• If you find that your foot slaps down without rolling through the step, you likely are wearing stiff-soled shoes. Switch to running shoes that are flexible in the forefoot.
  • Strike with your heel and roll through the step from heel to toe.

Walking Stride

Keep these points in mind when evaluating your stride:

  • Aim to take more steps of your natural stride length rather than lengthening your stride. When lengthening occurs, it should be behind you by keeping your back foot on the ground longer and then powerfully pushing off with your toes.
  • Resist the urge to overstride when you are trying to walk faster. Your forward foot should strike closer to your body. Pay attention and see whether you are overextending your foot in front of your body.

Brisk Walking Workouts

Practice your brisk walking technique as part of your daily walking workouts. When you are first changing your technique, you should build up your time gradually. Start by ensuring you have good walking posture and walk at an easy pace to warm up for 5 minutes. Then you can practice your walking technique for 10 minutes before resuming an easy pace.

You can steadily build your time using your new technique, adding five minutes per week. You may experience some muscle soreness or shin pain when you change your walking technique or shoe model.

When you are able to walk briskly for 15 to 30 minutes, you can use your new brisk walking technique to build fitness and ensure you are getting the recommended 150 minutes of moderate-intensity exercise each week.

A Word From Verywell

You can reduce health risks and build fitness with brisk walking. Don't worry too much about your speed, as it is your exertion (RPE or heart rate) that determines whether your pace is brisk enough to boost you into the moderate-intensity exercise zone.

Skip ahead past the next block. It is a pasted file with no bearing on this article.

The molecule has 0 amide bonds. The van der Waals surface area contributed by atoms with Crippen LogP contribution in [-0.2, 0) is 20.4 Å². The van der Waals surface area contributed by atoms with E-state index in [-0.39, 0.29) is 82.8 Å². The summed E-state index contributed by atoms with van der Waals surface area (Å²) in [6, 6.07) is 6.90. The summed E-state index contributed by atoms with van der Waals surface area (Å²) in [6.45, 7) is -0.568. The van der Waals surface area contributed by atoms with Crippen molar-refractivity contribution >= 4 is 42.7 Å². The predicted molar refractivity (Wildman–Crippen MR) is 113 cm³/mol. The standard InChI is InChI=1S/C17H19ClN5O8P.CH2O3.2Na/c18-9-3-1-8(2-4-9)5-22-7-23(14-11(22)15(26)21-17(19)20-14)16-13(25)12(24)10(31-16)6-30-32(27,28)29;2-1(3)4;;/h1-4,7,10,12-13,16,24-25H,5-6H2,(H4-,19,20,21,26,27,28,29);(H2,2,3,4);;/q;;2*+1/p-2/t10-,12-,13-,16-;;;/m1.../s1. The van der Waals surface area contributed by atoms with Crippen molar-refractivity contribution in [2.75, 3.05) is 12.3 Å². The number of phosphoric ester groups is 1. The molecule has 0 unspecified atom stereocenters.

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5 Sources
Verywell Fit uses only high-quality sources, including peer-reviewed studies, to support the facts within our articles. Read our editorial process to learn more about how we fact-check and keep our content accurate, reliable, and trustworthy.
  1. Centers for Disease Control and Prevention. Benefits of physical activity. Updated February 25, 2020.

  2. Tudor-Locke C, Han H, Aguiar EJ, et al. How fast is fast enough? Walking cadence (steps/min) as a practical estimate of intensity in adults: a narrative review. Br J Sports Med. 2018;52(12):776-788. doi:10.1136/bjsports-2017-097628

  3. Centers for Disease Control and Prevention. Measuring physical activity intensity. Updated January 29, 2020.

  4. American Heart Association. Know your target heart rates for exercise, losing weight and health. Updated January 4, 2015.

  5. U.S. Department of Health and Human Services. Physical Activity Guidelines for Americans, 2nd edition. Washington, DC: U.S. Department of Health and Human Services; 2018.